Bernd & Hilla Becher

Bernd & Hilla Becher

Paula Cooper Gallery

Bernd & Hilla Becher, Blast Furnace, Youngstown, Ohio, USA, 1980. Gelatin silver print, 19 3/4 x 23 5/8 in. Courtesy of Paula Cooper Gallery, New York and Sprüth Magers. © Estate Bernd & Hilla Becher, represented by Max Becher.

February 21, 2024
Bernd & Hilla Becher
February 24–March 30, 2024
Opening reception: February 23, 5–7pm
Paula Cooper Gallery
534 W. 21st Street
New York, New York 10011
United States
Instagram / Artsy

During their almost fifty-year partnership beginning in 1959, Bernd and Hilla Becher pursued a project of systematically photographing industrial structures. Documenting previously commonplace edifices such as water towers, coal bunkers, blast furnaces and gravel plants—first in Germany and later across Europe and the United States—the Bechers challenged the perceived gap between fine-art and documentary photography. Following a major Becher retrospective at the Metropolitan Museum of Art, New York, in 2022, this will be the gallery’s second exhibition focused on the Bechers. Encompassing thirty-one single prints and two sixteen-part typologies depicting a range of industrial forms, the exhibition underlines how the Becher’s objective style resonated with the serial approach of Minimal and Conceptual art.

The Bechers described the structures that made up the industrial landscape they sought to document as “anonymous sculptures,” and this anonymity informed their objective photographic style. Avidly researching the function and construction of each structure to effectively illustrate its form, the Bechers approached their subject and their project with scientific precision. Each photograph conforms to one of three views: landscape, individual structure, or detail, and each form is positioned squarely within the frame. The purpose of their rigorous method is evident in the typologies—sequences of images grouped to draw out the similarities between forms. In Grain Elevators, 1977–1991, for example, the artists have combined sixteen views of grain elevators in the United States, Germany and France, allowing the form of the structures to unwind and reveal its function through comparison of unique and ubiquitous features. As evidenced in the extended period over which the photographs for this typology were taken, the Bechers would spend years fine-tuning a typology, switching individual prints in and out and rearranging them until the grouping achieved “klang”—a total harmony, in a visual sense.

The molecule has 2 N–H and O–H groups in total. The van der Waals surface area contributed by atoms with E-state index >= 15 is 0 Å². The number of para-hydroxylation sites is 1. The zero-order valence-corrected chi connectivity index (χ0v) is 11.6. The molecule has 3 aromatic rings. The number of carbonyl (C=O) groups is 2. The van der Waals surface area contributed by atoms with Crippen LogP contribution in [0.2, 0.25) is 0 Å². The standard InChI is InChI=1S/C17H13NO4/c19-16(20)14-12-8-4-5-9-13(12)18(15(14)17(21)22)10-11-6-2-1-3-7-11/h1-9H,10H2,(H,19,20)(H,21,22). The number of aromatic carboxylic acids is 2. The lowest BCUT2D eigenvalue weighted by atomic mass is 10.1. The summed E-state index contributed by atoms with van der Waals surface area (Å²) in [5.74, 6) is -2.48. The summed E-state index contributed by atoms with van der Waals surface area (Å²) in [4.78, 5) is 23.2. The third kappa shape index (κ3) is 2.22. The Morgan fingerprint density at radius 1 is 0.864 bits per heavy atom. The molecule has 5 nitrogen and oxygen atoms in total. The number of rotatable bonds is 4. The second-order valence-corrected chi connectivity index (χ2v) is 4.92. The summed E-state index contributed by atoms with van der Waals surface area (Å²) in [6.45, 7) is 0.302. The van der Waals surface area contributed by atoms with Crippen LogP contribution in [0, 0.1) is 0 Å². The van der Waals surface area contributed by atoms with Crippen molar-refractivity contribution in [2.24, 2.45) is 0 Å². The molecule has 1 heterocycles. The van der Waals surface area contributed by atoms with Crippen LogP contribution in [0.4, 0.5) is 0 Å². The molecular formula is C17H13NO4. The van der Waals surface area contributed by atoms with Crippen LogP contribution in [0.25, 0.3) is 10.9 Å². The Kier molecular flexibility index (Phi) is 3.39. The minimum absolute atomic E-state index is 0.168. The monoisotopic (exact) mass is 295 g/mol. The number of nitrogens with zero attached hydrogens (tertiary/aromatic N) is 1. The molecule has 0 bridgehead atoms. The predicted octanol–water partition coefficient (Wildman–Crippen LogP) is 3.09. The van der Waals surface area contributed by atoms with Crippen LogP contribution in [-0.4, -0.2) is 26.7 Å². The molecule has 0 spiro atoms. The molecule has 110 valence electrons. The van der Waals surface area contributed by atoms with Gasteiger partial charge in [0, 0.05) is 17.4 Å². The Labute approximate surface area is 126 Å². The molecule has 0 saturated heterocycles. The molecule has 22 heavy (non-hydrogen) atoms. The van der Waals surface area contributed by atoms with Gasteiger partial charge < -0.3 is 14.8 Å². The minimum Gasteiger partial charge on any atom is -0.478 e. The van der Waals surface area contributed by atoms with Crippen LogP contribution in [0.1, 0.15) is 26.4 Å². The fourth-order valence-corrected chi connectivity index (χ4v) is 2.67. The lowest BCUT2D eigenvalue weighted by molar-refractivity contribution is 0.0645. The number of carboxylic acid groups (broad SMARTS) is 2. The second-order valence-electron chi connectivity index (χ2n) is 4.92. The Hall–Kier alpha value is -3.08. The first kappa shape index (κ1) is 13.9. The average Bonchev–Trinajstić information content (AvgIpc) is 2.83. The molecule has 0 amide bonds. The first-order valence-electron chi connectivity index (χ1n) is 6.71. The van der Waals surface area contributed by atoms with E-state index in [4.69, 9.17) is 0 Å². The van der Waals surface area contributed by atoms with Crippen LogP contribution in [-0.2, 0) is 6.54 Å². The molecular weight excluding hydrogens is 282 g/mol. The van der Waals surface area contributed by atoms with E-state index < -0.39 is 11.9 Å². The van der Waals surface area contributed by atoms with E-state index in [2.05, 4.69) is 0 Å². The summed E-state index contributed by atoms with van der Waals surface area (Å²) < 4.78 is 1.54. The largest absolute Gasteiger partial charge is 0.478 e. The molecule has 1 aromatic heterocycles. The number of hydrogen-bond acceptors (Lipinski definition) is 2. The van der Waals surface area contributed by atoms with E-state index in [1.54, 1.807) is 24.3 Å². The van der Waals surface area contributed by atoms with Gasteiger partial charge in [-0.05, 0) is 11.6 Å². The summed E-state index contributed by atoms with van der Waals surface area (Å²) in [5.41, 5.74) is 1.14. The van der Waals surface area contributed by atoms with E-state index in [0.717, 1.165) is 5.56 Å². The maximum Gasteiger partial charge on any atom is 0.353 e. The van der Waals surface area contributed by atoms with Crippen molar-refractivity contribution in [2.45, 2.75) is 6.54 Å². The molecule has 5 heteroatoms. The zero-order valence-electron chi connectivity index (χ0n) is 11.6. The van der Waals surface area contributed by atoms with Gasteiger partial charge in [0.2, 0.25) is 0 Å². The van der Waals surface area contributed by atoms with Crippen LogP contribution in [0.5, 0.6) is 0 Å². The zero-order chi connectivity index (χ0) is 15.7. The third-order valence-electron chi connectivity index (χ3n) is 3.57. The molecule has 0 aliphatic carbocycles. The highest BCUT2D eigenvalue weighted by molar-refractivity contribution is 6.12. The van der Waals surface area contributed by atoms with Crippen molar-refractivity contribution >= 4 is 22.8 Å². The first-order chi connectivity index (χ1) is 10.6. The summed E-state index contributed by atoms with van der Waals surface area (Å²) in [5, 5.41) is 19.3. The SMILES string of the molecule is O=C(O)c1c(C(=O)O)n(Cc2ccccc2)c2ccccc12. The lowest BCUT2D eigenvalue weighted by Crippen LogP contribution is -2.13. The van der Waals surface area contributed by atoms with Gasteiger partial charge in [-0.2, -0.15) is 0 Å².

The Becher’s photographs stand as monuments to a landscape that had once symbolized prosperity, but by the 1970s and 1980s was rapidly disappearing. Their exacting and tireless approach and their preference for photographing structures in active use caused their inadvertent documentation of not only the forms of “anonymous sculptures,” but the unravelling of an entire infrastructure.

Bernd Becher (b.1931, Siegen, Germany; d. 2007) and Hilla Becher (b.1934, Potsdam, Germany; d. 2015) met while studying at the Staatliche Kunstakademie Düsseldorf in 1959. The Bechers were the subject of a major retrospective at the Metropolitan Museum of Art in 2022 which travelled to the San Francisco Museum of Modern Art in 2023. Other important one-person shows include those at Photographic Collection/SK Stiftung Kultur, Cologne (2006, 2010, 2013); Museum of Modern Art, New York (2008); Nationalgalerie Hamburger Bahnhof, Berlin (2005); Centre Georges Pompidou, Paris (2004); K21 Kunstsammlung Nordrhein-Westfalen, Dusseldorf (2003); and XLIV Venice Biennale (1990), for which they were awarded the Golden Lion. The Bechers have been the recipients of other prestigious honors, including the 1985 Cultural Award from the German Society for Photography (DGPh), the 2002 Erasmus Prize, and the 2004 Hasselblad Award. From 1976 to 1996 Bernd Becher taught at the Kunstakademie Düsseldorf, where he and Hilla had an unparalleled influence on a generation of highly successful photographers. The Bechers’ work is held in prominent public collections around the world, including Tate Gallery, London; Metropolitan Museum of Art, New York; Getty Museum, Los Angeles; San Francisco Museum of Modern Art, San Francisco; Museum of Contemporary Art Chicago, Chicago; Moderna Museet, Stockholm; and Kunsthalle Hamburg, Hamburg.

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Paula Cooper Gallery
February 21, 2024

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